"parking-garage" structures in nuclear astrophysics and cellular biophysics

D. K. Berry, M. E. Caplan, C. J. Horowitz, Greg Huber, A. S. Schneider

Research output: Contribution to journalArticlepeer-review

45 Scopus citations


A striking shape was recently observed for the endoplasmic reticulum, a cellular organelle consisting of stacked sheets connected by helical ramps [Terasaki, Cell 154, 285 (2013)CELLB50092-867410.1016/j.cell.2013.06.031]. This shape is interesting both for its biological function, to synthesize proteins using an increased surface area for ribosome factories, and its geometric properties that may be insensitive to details of the microscopic interactions. In the present work, we find very similar shapes in our molecular dynamics simulations of the nuclear pasta phases of dense nuclear matter that are expected deep in the crust of neutron stars. There are dramatic differences between nuclear pasta and terrestrial cell biology. Nuclear pasta is 14 orders of magnitude denser than the aqueous environs of the cell nucleus and involves strong interactions between protons and neutrons, while cellular-scale biology is dominated by the entropy of water and complex assemblies of biomolecules. Nonetheless, the very similar geometry suggests both systems may have similar coarse-grained dynamics and that the shapes are indeed determined by geometrical considerations, independent of microscopic details. Many of our simulations self-assemble into flat sheets connected by helical ramps. These ramps may impact the thermal and electrical conductivities, viscosity, shear modulus, and breaking strain of neutron star crust. The interaction we use, with Coulomb frustration, may provide a simple model system that reproduces many biologically important shapes.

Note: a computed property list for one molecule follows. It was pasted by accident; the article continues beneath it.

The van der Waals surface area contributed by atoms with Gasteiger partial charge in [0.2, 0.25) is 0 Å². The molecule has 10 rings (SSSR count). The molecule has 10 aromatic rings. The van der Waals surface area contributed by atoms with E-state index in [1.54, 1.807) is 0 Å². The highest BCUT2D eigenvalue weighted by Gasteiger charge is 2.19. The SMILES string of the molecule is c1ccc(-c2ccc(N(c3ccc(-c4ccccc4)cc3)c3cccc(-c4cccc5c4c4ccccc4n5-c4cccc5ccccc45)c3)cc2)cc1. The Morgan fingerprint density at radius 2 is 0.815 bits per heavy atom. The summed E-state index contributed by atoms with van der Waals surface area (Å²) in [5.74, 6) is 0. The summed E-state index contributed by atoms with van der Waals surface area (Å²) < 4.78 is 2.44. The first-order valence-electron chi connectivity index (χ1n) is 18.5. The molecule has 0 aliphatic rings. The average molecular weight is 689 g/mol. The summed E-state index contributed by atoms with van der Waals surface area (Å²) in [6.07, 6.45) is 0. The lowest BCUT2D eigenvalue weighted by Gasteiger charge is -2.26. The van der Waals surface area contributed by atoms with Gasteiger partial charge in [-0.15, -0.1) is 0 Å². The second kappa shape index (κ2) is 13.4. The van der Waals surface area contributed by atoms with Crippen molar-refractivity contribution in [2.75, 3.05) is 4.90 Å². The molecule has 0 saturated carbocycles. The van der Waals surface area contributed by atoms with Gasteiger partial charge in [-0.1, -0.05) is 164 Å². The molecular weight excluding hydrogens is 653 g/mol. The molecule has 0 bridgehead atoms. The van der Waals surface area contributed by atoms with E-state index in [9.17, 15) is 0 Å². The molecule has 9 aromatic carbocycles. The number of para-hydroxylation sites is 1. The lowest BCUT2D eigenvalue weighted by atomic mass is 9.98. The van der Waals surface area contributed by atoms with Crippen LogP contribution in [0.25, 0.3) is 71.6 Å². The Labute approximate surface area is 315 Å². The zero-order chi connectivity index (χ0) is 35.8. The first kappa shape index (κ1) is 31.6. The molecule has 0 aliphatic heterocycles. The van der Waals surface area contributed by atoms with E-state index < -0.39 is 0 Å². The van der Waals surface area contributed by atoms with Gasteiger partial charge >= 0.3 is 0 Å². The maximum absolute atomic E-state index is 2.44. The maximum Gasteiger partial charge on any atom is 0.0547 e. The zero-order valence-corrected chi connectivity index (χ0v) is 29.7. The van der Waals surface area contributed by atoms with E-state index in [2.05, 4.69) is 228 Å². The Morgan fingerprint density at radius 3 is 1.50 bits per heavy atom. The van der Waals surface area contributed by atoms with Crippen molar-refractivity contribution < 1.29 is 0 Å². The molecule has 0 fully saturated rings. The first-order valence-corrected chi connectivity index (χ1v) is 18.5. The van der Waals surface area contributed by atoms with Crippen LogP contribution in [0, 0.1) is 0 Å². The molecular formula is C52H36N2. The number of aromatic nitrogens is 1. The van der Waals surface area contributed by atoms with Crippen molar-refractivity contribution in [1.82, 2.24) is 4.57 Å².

Original languageEnglish
Article number055801
JournalPhysical Review C
Issue number5
StatePublished - 1 Nov 2016
Externally publishedYes

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© 2016 American Physical Society.


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